WIN was also open to men; so I joined and helped to establish its Lagos chapter. Ogundipe moved to Lagos to join the GUARDIAN Editorial Board and we worked together on the WIN project. She could not immediately secure accommodation in Lagos, and the Lagos-Ibadan shuttle   was quite burdensome. So she moved in to stay with my family in a flat in Bakinson House, Bakinson Street, Oregun.

In those days, we had endless debates, especially about her hypothesis of the seven layers of oppression she posited the African   woman was subjected to.   Ogundipe’s   consciousness as a woman, a female in a male-dominated academic system, and being a witness to the place of women within a cultural, religious, capitalist, colonial and neo-colonial patriarchal society, firmed her postulations on the  woman.

She argued that while the woman is universally oppressed, the African woman is the most oppressed. She, however, insisted that rather than a blanket assumption,   women needed to be studied within their specific environment.

Ogundipe condensed her ideas   on women in an hypothesis she called, the Social Transformation in Africa Including Women, STIWA. Explaining STIWA, she said: “…What we want in Africa is social transformation. It is not about warring with men, the reversal of role, or doing to men whatever women think that men have been doing for centuries, but it is trying to build a harmonious society. The transformation of African society is the responsibility of both men and women and it is also in their interest. The new word describes what similarly minded women and myself would like to see in Africa. The word ‘feminism’ itself, seems to be a kind of red rag to the bull of African men. Some say the word by its very nature is hegemonic or implicitly so. Others find the focus on women in themselves somehow threatening…”.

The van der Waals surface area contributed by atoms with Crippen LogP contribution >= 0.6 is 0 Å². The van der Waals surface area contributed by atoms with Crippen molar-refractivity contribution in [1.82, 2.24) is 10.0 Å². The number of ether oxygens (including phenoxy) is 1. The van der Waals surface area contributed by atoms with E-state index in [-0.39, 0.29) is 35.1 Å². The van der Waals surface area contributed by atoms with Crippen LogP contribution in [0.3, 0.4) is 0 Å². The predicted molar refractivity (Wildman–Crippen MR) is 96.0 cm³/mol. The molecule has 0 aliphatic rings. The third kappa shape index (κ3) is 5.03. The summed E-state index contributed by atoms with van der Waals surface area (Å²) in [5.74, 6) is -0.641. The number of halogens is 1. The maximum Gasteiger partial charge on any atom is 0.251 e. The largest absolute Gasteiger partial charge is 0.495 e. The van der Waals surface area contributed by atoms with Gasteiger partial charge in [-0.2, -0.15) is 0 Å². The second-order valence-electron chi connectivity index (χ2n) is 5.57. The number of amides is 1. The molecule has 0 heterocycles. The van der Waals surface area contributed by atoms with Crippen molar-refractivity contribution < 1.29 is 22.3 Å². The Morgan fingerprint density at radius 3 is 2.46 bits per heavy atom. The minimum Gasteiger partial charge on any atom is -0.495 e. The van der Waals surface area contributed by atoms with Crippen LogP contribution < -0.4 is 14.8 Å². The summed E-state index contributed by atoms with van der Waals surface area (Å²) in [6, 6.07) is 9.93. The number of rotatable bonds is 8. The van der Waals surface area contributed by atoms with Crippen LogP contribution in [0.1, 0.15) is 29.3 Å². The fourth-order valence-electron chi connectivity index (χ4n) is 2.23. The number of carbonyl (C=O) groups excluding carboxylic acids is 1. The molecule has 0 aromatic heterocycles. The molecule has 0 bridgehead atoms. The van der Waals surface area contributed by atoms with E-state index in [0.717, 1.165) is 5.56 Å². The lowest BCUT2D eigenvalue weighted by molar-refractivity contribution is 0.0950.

As a thinker, she was conscious that coining such an acronym would be useful for mass mobilisation. It gave the sense   of an ideology: Stiwanism,   while a person who identifies   with the concept could be called a   Stiwanist.

Professor Omolara Ogundipe-Leslie, as she later became known,   produced a lot of intellectual works, including   books like   Sew the Old Days and Other Poems (1985); Re-Creating Ourselves: African Women & Critical Transformations(ed.) and   Moving Beyond Boundaries.

We lost contact when she went abroad. After I returned to the country in 2015 following   a three-year absence, I was unaware she was also back. Then on March 12, 2016, I got a request from her on Messenger   for my cell number and e-mail address,   vital information tools that were absent the last time we were in contact. We were back in contact discussing various issues. Then on November 13, 2018, she sent me a message for advice on the media she should write for as she intended resuming column writing.

Earlier this year, I promised that when next I am   in   Lagos or Ibadan, I will visit her in the new university in Ogun State she was teaching.   That visit will never happen as on June 18, 2019, the warrior-academic, Marxist-Feminist- Narratologist, departed the earthly battle field for other fields.

Let me end this tribute with a poem she wrote four decades ago:

“How long shall we speak to them

Of the goldness of mother, of difference without home;

How long shall we say another world lives;

Not spinned on the axis   of maleness;

But founded and wholed, charting through;

Its many runnels its justice distributive”.